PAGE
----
Quickstart Steps 1-4
The 4 steps in the Quickstart process
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Step 1 – Functional requirements
The ITK Spine Mini Service functional specifications are available in the Requirements Pack and the first three that should be read are:
1. The ‘PDS – Spine Mini Services Provider Requirements-v1.0.pdf‘ document contains the details of the information model shown above. It also explains the provider requirements, the request message descriptions, plus behaviours of wildcards and data type format. Note: NHS Digital have implemented the Spine Mini Service as a central solution.
2. The ‘PDS – Spine Mini Services Client Requirements-v1.0.pdf‘, a document which the Client developer will need to read to ensure the application meets the requirements within.
3. The ‘SMSP Response Code – v1.0.xls’ spreadsheet, which as the name suggests contains the general service message response codes and PDS specific ones. An example being a successful query would contain an SMSP-0000 Success code< value codeSystem=”2.16.840.1.113818.104.22.168.22.214.171.1245″ code=”SMSP-0000″/>
Step 2 – Message Specification
The ‘PDS Mini Services Domain Message Specification’ is also in the Requirements Pack.
The message specification contains all the details of the SOAP message requests and responses. It also includes the wsdl file (PDSMiniServices-v1-0.wsdl under \schema\wsdl), and some specific message examples under the ‘Payload’ column. It should be noted that the wsdl file has not been created for importing into frameworks capable of automatically building proxy classes.
ITK SOAP Messages contain a number of layers, as detailed below to:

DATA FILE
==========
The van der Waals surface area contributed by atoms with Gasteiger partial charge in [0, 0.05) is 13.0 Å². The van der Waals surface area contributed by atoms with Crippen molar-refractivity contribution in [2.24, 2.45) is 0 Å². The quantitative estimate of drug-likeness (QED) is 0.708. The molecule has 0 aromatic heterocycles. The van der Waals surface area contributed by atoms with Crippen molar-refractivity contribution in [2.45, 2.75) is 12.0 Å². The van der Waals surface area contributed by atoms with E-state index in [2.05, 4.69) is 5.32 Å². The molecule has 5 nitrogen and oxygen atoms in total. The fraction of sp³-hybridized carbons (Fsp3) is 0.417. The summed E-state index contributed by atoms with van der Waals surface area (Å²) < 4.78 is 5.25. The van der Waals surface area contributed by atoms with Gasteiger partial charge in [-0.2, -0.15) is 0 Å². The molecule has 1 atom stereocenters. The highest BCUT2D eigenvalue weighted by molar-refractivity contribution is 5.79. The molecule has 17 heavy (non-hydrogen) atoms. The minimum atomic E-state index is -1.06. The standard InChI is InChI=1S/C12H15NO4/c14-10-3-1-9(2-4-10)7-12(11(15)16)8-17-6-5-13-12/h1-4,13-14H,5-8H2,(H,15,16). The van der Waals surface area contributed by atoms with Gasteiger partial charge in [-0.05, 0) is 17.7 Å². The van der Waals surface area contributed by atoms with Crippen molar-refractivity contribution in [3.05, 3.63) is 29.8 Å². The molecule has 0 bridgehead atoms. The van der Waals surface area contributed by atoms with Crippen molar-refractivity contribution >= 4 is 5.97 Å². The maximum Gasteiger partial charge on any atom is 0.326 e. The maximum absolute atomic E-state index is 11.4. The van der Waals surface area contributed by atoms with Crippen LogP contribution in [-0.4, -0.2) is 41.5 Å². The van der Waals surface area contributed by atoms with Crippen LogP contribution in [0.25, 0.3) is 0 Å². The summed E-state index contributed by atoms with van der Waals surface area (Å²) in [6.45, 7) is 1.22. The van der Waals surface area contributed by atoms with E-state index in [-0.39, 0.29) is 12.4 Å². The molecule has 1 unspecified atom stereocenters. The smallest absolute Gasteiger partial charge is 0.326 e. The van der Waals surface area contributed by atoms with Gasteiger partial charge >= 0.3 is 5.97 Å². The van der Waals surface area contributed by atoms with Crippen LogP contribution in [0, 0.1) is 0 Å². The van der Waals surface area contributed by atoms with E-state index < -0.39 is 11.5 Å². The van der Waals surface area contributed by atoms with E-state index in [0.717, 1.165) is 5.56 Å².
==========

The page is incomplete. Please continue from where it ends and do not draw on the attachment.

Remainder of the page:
The ‘Payload’ detailed within the message specification refers to the Payload shown within the diagram above, which is a child element within the distribution envelope.
So what does the diagram actually look like in XML? The extract below (click to zoom) shows the SOAP Envelope, the SOAP Head, SOAP Body, and within the body (under the itk namespace) the ITK Distribution Envelope. The distribution envelope is used within all ITK SOAP Web Service calls, containing a header with the audit identity (the accredited system identifier provided during the endpoint registration process, linked to the calling organisations’ ODS code).
XML SOAP Request Head and Distribution Envelope
Step 3 – Quick Test
This quick test assumes access to NHS Digital Opentest or one of the Path-to-live environments (details can be found here – N3/HSCN link required), using a template of the GetNHSNumber message and curl to access the service.
Firstly we convert the NHS Digital provided PKCS#12 file (for a specific environment) into a PEM, for use with curl: openssl pkcs12 -in pkcs_filename.p12 -out pem_filename.pem -nodes -clcerts
Using this file getNHSNumber.xml which contains a test patient example from the opentest environment, execute the following curl command, substituting the certificate name and message endpoint (Opentest url shown in example). Note: the patient search details may need to be altered depending on the environment being accessed.
$ curl -i -X POST -H “SOAPAction: urn:nhs-itk:services:201005:getNHSNumber-v1-0” -H “content-type: text/xml” –E pem_filename.pem -d @getNHSNumber.xml -k https://192.168.128.11/smsp/pds
Note: there are some variations in curl 7.43.0 on OS X, this is a working command line:
$ curl -X POST -H SOAPAction:urn:nhs-itk:services:201005:getNHSNumber-v1-0 -H content-type:text/xml -E p12_filename.p12:Password -d @getNHSNumber.xml -k https://192.168.54.6/smsp/pds
This will return:
The returned NHS number is 9473480032.
Step 4 – Transport connection
The ITK Spine Mini Service uses TLS MA (mutual authentication) to secure the connection between the client and central provider. When an endpoint is registered to the Path To Live Integration environment you will be provided with a PKCS#12 file containing the endpoint certificate, sub CA, and CA certs. This certificate is used to create the mutually authenticate connection with the service endpoint.
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